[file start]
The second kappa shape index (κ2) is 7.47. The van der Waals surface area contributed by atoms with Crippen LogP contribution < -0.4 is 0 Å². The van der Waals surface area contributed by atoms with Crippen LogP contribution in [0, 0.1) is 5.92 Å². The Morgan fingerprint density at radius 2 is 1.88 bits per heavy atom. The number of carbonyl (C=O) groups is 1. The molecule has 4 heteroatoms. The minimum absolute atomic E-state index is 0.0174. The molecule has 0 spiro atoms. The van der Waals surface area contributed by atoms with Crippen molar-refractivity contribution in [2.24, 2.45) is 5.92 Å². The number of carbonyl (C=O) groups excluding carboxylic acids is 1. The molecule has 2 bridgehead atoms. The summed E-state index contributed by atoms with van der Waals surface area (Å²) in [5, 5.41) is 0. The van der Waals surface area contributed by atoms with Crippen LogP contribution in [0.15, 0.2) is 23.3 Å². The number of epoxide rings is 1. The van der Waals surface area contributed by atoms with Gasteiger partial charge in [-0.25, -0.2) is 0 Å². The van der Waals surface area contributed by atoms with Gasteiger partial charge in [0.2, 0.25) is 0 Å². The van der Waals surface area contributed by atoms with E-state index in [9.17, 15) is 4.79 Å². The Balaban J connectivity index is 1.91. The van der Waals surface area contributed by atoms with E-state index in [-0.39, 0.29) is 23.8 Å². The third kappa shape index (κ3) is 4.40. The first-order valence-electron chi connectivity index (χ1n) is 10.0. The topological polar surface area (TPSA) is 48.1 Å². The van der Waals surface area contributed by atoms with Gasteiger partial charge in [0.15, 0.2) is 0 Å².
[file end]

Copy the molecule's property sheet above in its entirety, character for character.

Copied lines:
The second kappa shape index (κ2) is 7.47. The van der Waals surface area contributed by atoms with Crippen LogP contribution < -0.4 is 0 Å². The van der Waals surface area contributed by atoms with Crippen LogP contribution in [0, 0.1) is 5.92 Å². The Morgan fingerprint density at radius 2 is 1.88 bits per heavy atom. The number of carbonyl (C=O) groups is 1. The molecule has 4 heteroatoms. The minimum absolute atomic E-state index is 0.0174. The molecule has 0 spiro atoms. The van der Waals surface area contributed by atoms with Crippen molar-refractivity contribution in [2.24, 2.45) is 5.92 Å². The number of carbonyl (C=O) groups excluding carboxylic acids is 1. The molecule has 2 bridgehead atoms. The summed E-state index contributed by atoms with van der Waals surface area (Å²) in [5, 5.41) is 0. The van der Waals surface area contributed by atoms with Crippen LogP contribution in [0.15, 0.2) is 23.3 Å². The number of epoxide rings is 1. The van der Waals surface area contributed by atoms with Gasteiger partial charge in [-0.25, -0.2) is 0 Å². The van der Waals surface area contributed by atoms with Gasteiger partial charge in [0.2, 0.25) is 0 Å². The van der Waals surface area contributed by atoms with E-state index in [9.17, 15) is 4.79 Å². The Balaban J connectivity index is 1.91. The van der Waals surface area contributed by atoms with E-state index in [-0.39, 0.29) is 23.8 Å². The third kappa shape index (κ3) is 4.40. The first-order valence-electron chi connectivity index (χ1n) is 10.0. The topological polar surface area (TPSA) is 48.1 Å². The van der Waals surface area contributed by atoms with Gasteiger partial charge in [0.15, 0.2) is 0 Å².